- a brass wind instrument resembling a cornet and sometimes having keys or valves, used typically for sounding military signals.
- to sound a bugle.
- (of bull elks) to utter a rutting call.
- to call by or with a bugle: to bugle reveille.
Origin of bugle1
Examples from the Web for bugler
A $3 pouch of Bugler ends up retailing inside for about $600—a 20,000% markup.With Cigarettes Banned In Most Prisons, Gangs Shift From Drugs To Smokes
June 2, 2013
Then some one—who it was is uncertain—ordered the bugler to sound the "charge."The Story of the Malakand Field Force
Sir Winston S. Churchill
On September 4, 1914, the bugler of Destiny sounded the "Halt!"
It was brought from the headquarters of the regiment by the bugler of Company H.Three Years in the Federal Cavalry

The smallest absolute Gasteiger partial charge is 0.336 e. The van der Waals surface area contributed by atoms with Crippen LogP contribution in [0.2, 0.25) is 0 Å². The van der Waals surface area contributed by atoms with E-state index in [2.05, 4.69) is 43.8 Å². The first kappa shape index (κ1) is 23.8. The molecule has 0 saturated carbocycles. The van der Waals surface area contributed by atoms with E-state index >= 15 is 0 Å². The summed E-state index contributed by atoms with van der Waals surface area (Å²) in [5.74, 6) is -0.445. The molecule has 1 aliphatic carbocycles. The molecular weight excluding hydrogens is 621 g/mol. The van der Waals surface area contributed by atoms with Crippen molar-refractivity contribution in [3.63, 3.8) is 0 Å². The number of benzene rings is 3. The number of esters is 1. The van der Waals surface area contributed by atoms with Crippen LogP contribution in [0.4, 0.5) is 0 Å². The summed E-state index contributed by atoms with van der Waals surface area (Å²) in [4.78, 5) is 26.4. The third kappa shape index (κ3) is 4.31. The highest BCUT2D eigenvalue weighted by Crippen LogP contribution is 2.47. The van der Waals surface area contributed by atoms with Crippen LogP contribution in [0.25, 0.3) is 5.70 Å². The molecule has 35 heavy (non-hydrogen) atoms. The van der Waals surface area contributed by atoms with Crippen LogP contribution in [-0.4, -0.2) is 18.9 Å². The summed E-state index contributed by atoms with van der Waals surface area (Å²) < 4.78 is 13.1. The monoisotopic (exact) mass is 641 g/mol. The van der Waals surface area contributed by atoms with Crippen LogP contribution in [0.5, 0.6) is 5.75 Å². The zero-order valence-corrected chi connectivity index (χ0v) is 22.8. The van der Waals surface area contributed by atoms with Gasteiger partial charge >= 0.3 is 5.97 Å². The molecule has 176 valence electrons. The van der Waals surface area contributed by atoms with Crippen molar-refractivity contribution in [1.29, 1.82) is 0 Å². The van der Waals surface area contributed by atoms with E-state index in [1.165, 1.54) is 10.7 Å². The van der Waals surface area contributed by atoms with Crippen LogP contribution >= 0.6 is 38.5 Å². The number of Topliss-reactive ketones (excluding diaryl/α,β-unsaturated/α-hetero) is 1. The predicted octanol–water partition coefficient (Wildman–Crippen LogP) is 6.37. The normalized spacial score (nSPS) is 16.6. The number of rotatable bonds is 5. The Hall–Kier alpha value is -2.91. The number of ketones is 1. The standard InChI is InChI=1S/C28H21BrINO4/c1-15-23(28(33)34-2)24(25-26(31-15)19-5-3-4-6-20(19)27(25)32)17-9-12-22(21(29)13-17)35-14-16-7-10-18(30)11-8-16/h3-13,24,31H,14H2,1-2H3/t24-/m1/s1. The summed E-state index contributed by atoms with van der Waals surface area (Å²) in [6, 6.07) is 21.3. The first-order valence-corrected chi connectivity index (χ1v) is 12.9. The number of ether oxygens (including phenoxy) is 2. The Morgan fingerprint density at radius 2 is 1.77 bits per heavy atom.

Most of the men were already upon the spot, and the bugler was blowing lustily.The Young Franc Tireurs
G. A. Henty
Cleave motioned to the bugler; the latter raised the bugle to his lips.The Long Roll
- music a brass instrument similar to the cornet but usually without valves: used for military fanfares, signal calls, etc
- (intr) to play or sound (on) a bugle
- any of several Eurasian plants of the genus Ajuga, esp A. reptans, having small blue or white flowers: family Lamiaceae (labiates)Also called: bugleweed See also ground pine
- a tubular glass or plastic bead sewn onto clothes for decoration
Word Origin and History for bugler
1793; see bugle (n.). Bugle-boy attested from 1817.
mid-14c., abbreviation of buglehorn "musical horn, hunting horn" (c.1300), from Old French bugle "(musical) horn," also "wild ox, buffalo," from Latin buculus "heifer, young ox," diminutive of bos "ox, cow" (see cow (n.)). Middle English also had the word in the "buffalo" sense and it survived in dialect with meaning "young bull." Modern French bugle is a 19c. borrowing from English.